Attarat Power Plant is an oil shale-fueled power plant constructed in the Attarat Umm Ghudran area, 50 kilometres (31 mi) east of Al Qatranah, in Jordan. The project is developed by the Attarat Power Company (APCO), a partnership between YTL Power International (45%), Guangdong Energy Group Co., Ltd. (45%) and Eesti Energia (10%).[1] It is the first oil shale power plant in Jordan and the largest private sector project in Jordan to date.[2]

Attarat Power Plant
LocationAttarat Umm Ghudran
Coordinates31°16′08″N 36°26′52″E / 31.2689°N 36.4477°E / 31.2689; 36.4477
StatusUnder construction
Construction began16 March 2017
Commission date25 October 2022 (Unit 1) 26 May 2023 (Unit 2)
Construction cost2.1 Billion USD
Owner(s)YTL Power International (45%)
Guangdong Energy Group Co., Ltd. (45%)
Eesti Energia (10%)
Operator(s)Attarat Power Company
Thermal power station
Primary fuelOil shale
Power generation
Units operational2 X 235 MW
Make and modelSiemens
Units planned2 x 235 MW (net)
Nameplate capacity470 MW
External links

History Edit

The project was originally developed by an Estonian power company Eesti Energia (Enefit). The concession agreement between the Ministry of Energy and Mineral Resources and National Electricity Power Company of Jordan, and Eesti Energia was signed on 30 April 2008.[3][4] In 2010, YTL Power International bought a 30% stake in the project.[1]

A 30-year power purchase agreement (PPA) was signed with Jordan on October 2014.[5] The construction agreement was signed on 12 January 2016.[6] The financial closure agreement was signed on 16 March 2017.[7] At the same time, YTL Power International increased its stake in the project up to 45% and Guangdong Energy Group Co., Ltd. became a new shareholder also with 45% stake.[1] Construction started shortly after.[7]

Technical description Edit

The power plant has 554 MW (gross) and 477 MW (net) capacity.[7] It will consist of two circulating-fluidized-bed units.[8]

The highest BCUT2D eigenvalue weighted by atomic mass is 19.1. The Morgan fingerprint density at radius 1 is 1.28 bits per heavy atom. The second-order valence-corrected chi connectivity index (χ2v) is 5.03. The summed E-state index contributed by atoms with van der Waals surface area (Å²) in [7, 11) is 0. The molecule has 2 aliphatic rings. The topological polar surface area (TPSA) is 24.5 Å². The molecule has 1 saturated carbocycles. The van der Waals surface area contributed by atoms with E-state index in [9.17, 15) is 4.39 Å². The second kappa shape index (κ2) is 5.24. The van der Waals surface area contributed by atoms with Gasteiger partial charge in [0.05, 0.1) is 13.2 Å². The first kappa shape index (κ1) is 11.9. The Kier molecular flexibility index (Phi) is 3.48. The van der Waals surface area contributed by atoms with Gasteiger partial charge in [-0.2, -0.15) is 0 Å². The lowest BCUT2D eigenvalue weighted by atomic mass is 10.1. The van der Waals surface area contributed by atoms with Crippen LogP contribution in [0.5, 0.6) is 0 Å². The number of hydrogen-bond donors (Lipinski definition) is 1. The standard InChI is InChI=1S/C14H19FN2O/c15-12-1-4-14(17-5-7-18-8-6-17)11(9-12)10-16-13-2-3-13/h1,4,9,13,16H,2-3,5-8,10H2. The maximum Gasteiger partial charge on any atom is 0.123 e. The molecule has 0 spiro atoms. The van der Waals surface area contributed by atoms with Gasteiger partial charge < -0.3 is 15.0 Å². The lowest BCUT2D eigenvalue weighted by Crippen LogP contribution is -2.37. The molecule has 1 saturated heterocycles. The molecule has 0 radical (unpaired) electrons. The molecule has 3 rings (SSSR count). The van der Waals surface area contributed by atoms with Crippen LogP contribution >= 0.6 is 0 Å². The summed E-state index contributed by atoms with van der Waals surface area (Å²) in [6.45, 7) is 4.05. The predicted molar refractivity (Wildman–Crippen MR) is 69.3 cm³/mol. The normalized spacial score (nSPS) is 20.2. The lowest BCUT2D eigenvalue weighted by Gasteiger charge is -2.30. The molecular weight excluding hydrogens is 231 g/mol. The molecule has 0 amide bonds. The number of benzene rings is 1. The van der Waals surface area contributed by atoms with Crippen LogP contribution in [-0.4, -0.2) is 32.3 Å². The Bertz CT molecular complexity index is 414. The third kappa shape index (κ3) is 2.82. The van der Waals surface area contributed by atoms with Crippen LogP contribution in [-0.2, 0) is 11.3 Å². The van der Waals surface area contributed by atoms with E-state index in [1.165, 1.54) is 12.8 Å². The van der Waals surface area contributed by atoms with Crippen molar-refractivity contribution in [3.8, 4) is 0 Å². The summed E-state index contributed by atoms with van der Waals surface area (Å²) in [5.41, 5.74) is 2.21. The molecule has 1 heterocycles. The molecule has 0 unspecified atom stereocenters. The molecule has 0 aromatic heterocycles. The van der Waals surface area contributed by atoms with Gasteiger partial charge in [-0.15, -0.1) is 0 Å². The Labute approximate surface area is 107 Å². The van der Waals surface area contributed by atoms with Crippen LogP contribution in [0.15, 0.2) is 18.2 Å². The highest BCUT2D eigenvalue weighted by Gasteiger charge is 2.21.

The power plant consumes 10 million tons of oil shale per year which will be provided from the nearby open-pit mine and it is also the biggest mine in Jordan.[8] Over its 40-year lifetime it would need an oil-shale mining area of approximately 11 square kilometres (4.2 sq mi).[9]

The plant is among the largest power plants in Jordan (the largest being Aqaba Thermal Power Station), and the largest oil shale-fired power plant in the world after Narva Power Plants in Estonia.[10][11][12]

Financing Edit

The project costed US$2.1 billion.[7] Shareholders will invest $528 million and the rest will be financed by $1.6 billion loan provided by the Bank of China and the Industrial and Commercial Bank of China, and guaranteed by China Export and Credit Insurance Corporation.[1] This is the largest private project financing supported by China Export and Credit Insurance Corporation to date.[2]

Construction Edit

The plant is designed by WorleyParsons. The engineering, procurement and construction contract was awarded to Guangdong Power Engineering Corporation, a subsidiary of China Energy Engineering Group. The power plant would be designed by WorleyParsons. It would use boilers provided by Foster Wheeler, and the turbine and generator by Siemens.[13]

See also Edit

References Edit

  1. ^ a b c d "YTL poised to start US$2.1bil power project in Jordan". The Star. 2017-03-16. Retrieved 2017-03-17.
  2. ^ a b "Attarat Power Company financial close for the USD 2.1 billion Oil Shale Power Project in Jordan" (Press release). Enefit. 2017-03-16. Retrieved 2018-08-20.
  3. ^ "Jordan's first oil shale power plant expected in 7 years". Jordan Times. 2008-05-01. Archived from the original on 2011-06-11. Retrieved 2008-07-19.
  4. ^ Taimre, Sandra (2008-04-30). "Eesti Energia signed an exclusive contract with Jordan". BBN. Retrieved 2008-07-19.
  5. ^ "Attarat Power Company signs PPA for 554MW Jordan oil shale fired power project". IPP Journal. 2014-10-07. Archived from the original (PDF) on 2014-12-19. Retrieved 2014-11-19.
  6. ^ "Energy: 1.6 $billion to fund oil shale energy project". ANSAmed. 2016-01-12. Retrieved 2016-01-16.
  7. ^ a b c d Ghazal, Mohammad (2017-03-16). "All set for building oil shale-fired power plant". Jordan Times. Retrieved 2017-03-17.
  8. ^ a b "Jordan has 80-million-ton stockpile of oil shale". Jordan News Agency. 2012-12-17. Archived from the original on 2015-12-08. Retrieved 2012-12-31.
  9. ^ Derhally, Massoud A. (2012-12-23). "Bids for Jordan's first oil shale power plant expected in February". Arabian Business. Retrieved 2013-01-04.
  10. ^ "Estonia to build oil shale plant in Jordan" (PDF). The Baltic Times. 2008-05-08. Archived from the original (PDF) on 2011-07-20. Retrieved 2008-07-19.
  11. ^ Fuel Switching Project of the Aqaba Thermal Power Station (ATPS) (PDF) (Report). UNFCCC. 2006-06-28. Retrieved 2008-07-19.
  12. ^ Bains, Elizabeth (2008-06-01). "Jordan orders oil shale plant". Arabian Business. Archived from the original on 2008-06-02. Retrieved 2008-07-19.
  13. ^ "Preliminary Agreement Reached With Chinese Builder for Oil Shale Power Station in Jordan". ERR. 2013-12-17. Retrieved 2014-01-19.